Other impacts

It is worth mentioning that rising steel prices are reverberating through the world economy in a number of ways. Of course, they are driving up the cost of goods that are manufactured from steel. But they may also be driving up the costs of goods made from the raw materials used to produce steel.

U.S. Trade Representative Susan Schwab recently told the World Economic Forum that China is driving up costs for non-Chinese steel companies by limiting its export of raw materials used to produce steel, including coke, tin, and zinc. According to Schwab, when China imposed an export tax on steel in January, its steel exports slowed, creating an oversupply of raw materials used to make steel. That allowed other Chinese companies who use the same raw materials—such as ceramics and fiber optics producers—to buy them cheaply.

That is good for the Chinese, but bad for American companies producing the same goods, because their prices are no longer competitive.

The financial markets

Rising steel prices are certainly reflected in the stock prices of many steel companies. To illustrate, we can look at the Market Vectors exchange-traded fund (ETF), SLX, which contains a number of steel industry companies weighted based on their exposure to the price of steel. As of 5/30/08, it was trading at around $108, up from its 52-week low of $52.11 and near its 52-week high of $114.12.

Are those levels sustainable? It is impossible to predict the future, but in our opinion, they could be, at least in the near term. While raw material costs are increasing for steel companies, so is demand. As a result, steel companies are able to raise prices to keep up with costs—and in some cases, raise them even more to generate higher profit margins. In our opinion, steel prices could stay high through 2008 and into 2009—and that could support the prices of steel stocks.

Below are Navellier steel stocks that are top-10 holdings.

Power Dividend Portfolio
Steel Dynamics, Inc. (STLD); 1-yr Chart; Profile
Cleveland-Cliffs, Inc. (CLF); 1-yr Chart; Profile

Vantage Portfolio
Gerdau S.A. (GGB); 1-yr Chart; Profile
Companhia Siderurgica Nacional (SID); 1-yr Chart; Profile

All Cap Core Portfolio
AK Steel Holding Corp. (AKS); 1-yr Chart; Profile

Report this comment
#2) On June 11, 2008 at 4:34 PM, ATWDLimited (< 20) wrote:

Reminds me of the huge increase in Coal prices, especially coked coal. last week on May 30, I made super bull case for coal, and bought tons of coal shares, making about 15%, with another 15% in steel, 30% in oil/nat gas 15% gold/silver, 15% chemical/agriculture and 10% other for my portfolio in real life. I did the same thing for Caps, and it shot through the roof. Just look at the google chart for the coal sector in the last month, look at the jump on June 2 incredible, up 50% in 1 moth and in 5 years 200%.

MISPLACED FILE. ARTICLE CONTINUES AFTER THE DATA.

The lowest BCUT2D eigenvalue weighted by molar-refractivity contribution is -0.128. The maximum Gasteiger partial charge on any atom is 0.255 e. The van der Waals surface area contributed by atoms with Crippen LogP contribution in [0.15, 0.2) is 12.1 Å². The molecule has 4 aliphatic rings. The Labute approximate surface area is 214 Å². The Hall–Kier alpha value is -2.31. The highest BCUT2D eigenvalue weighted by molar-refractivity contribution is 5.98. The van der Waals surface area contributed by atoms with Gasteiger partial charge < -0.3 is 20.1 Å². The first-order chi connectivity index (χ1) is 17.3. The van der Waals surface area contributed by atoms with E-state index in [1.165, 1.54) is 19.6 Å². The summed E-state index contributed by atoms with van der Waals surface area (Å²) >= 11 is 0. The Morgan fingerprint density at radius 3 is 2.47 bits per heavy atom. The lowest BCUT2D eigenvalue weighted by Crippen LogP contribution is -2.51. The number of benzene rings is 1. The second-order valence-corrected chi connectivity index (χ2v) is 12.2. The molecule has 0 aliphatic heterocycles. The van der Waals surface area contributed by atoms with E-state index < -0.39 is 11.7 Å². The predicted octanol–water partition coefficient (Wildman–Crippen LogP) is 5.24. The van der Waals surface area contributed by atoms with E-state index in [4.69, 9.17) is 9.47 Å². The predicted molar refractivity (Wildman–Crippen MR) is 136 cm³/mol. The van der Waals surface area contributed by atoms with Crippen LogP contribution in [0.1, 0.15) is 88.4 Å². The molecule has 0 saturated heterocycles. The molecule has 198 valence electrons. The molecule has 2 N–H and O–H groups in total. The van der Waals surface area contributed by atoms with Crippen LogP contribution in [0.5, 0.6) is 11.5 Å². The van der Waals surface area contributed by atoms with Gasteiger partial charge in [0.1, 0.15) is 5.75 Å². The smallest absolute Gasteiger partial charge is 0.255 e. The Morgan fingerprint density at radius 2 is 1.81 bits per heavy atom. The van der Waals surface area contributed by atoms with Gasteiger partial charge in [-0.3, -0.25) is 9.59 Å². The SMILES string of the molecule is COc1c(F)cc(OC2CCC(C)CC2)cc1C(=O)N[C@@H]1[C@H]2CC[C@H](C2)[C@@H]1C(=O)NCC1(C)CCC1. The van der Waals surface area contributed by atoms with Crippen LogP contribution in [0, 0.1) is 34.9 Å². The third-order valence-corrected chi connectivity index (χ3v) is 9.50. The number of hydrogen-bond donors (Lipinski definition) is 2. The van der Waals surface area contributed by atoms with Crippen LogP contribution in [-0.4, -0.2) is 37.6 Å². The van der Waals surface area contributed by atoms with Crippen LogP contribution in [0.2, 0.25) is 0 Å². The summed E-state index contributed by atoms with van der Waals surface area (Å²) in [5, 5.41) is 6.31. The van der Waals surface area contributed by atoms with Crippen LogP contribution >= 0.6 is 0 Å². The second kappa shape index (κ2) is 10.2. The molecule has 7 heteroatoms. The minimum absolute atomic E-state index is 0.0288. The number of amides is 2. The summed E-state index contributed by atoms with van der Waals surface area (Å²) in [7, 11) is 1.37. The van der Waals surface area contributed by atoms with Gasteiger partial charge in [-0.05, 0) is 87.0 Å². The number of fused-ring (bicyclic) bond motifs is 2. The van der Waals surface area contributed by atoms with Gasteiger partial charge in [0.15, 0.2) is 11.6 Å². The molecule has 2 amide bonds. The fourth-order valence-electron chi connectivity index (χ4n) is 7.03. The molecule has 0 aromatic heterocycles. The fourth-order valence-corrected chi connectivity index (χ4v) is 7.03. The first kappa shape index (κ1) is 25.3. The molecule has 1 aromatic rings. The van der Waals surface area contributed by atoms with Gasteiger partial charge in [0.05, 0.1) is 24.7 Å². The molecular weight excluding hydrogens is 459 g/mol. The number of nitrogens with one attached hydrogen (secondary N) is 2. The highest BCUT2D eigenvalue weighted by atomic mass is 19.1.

Refiners had to raise costs because of crude, same thing happened to steel, except the jump for steel is I think even larger, because oil is used to transport the product, so it is taking a double increase. 

Report this comment
#3) On June 11, 2008 at 4:55 PM, TAMMANYHALL86 (< 20) wrote:


  I hope your right in your response about my feeling about gold very soon now the war about to begin between syria,iran vs israel,us will bring chaos to the oil market. I hope seriously i'm wrong 

Report this comment
#4) On June 11, 2008 at 5:44 PM, VTEngineer2001 (< 20) wrote:

I am surprised that NUE didn't make the dividend portfolio with a $1.28/yr/share divi.

Report this comment
#5) On June 11, 2008 at 6:40 PM, binv271828 (< 20) wrote:

Excellent post!

Report this comment
#6) On June 11, 2008 at 7:31 PM, NavellierACblog (< 20) wrote:

Hi, VTEngineer.  The Navellier Power Dividend portfolio doesn't buy stocks that have the highest dividend yields, rather it's looking for companies that are either initiating dividends or showing a consistent history of increasing dividends.  It's a total return portfolio.  You can read more about Power Dividend here:


Report this comment
#7) On June 11, 2008 at 7:38 PM, bellard (97.38) wrote:

Good post;

One important dynamic to note - higher pig, wire, rolled prices help the steel producers like X, but many steel firms have to buy these as raw material to make their custom products for resale to the end market. Its the end market that is crucial, with oil, gas, infra, wind, aero being the current demand drivers - and pricing power.

My original steel article , describes this in more detail, and my steel update article has my updates from the recent conference calls. In general I like buying cyclical near the bottom of the cycle, not the top, but I think the global infra boom will last for 3-5 more years, and with cash flow yields close to 20%, owning these steely investments makes sense to me.....

Report this comment
#8) On June 28, 2008 at 12:26 PM, XMFSinchiruna (26.51) wrote:

Bellard... I didn't realize you were writing for Seeking Alpha... Congratulations!  great stuff!

Report this comment

Featured Broker Partners